Doctor Zoidberg is one of the reasons I love Futurama. His constant failures at curing even basic illnesses due to an awful understanding of human anatomy make every episode all the better. This is a look at 10 real doctors that were just as bad, if not worse, than Zoidberg.
Galen caused millions of deaths by popularizing Humorism – the belief that the human body is filled with black bile, yellow bile, phlegm, and blood. He had never seen the inside of a human body because Romans considered dissection sacrilegious and wrote most of his influential anatomy books by observing, reasoning, and mostly guessing. The Catholic Church demonstrated that it always has great ideas by declaring him the only authority on human anatomy, leading to centuries of Europeans believing that the brain was a phlegm clot.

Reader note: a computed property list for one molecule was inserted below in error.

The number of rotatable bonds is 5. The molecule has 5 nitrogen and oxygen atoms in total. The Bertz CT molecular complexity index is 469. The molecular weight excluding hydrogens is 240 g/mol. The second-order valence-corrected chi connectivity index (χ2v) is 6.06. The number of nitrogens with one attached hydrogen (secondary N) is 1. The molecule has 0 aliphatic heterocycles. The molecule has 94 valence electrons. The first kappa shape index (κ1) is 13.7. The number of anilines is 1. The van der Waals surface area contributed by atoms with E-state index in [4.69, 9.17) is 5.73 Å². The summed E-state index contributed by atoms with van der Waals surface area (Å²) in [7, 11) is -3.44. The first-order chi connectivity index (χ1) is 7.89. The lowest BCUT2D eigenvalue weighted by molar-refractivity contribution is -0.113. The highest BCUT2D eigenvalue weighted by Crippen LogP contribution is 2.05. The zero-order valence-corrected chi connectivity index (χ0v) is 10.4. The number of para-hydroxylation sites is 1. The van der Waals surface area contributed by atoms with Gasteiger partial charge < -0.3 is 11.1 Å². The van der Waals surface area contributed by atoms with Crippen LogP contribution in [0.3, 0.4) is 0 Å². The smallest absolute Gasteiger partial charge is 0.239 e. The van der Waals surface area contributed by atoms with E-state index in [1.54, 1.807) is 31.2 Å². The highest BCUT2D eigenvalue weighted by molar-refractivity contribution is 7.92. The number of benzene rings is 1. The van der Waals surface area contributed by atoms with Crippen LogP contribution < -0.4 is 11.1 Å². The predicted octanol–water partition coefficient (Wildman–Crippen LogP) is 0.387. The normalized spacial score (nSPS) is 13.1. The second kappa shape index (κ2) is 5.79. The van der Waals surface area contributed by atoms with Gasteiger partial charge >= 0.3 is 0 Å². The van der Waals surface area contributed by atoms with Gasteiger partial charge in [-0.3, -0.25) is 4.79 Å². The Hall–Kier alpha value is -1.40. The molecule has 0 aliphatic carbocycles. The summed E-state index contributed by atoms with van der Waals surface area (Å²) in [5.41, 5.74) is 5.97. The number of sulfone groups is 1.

2. Guy-Crescent Fagon
Louis XIV spent his entire reign turning France into the dominant European power, but spent his final years drunkenly stumbling around Versailles (and stinky) after Fagon put him on a diet of wine to cure a gangrenous foot. (It didn’t work.) Fagon then proved he was better suited to be a spy by wiping out most of Louis XIV’s living heirs in an attempt to cure an outbreak of measles through bleedings and forced vomiting. Louis XV, a baby at the time, survived only because his nurse refused to hand him over to Fagon. Louis XV’s reign signaled a drastic downturn in Bourbon popularity and power.
3. James Clark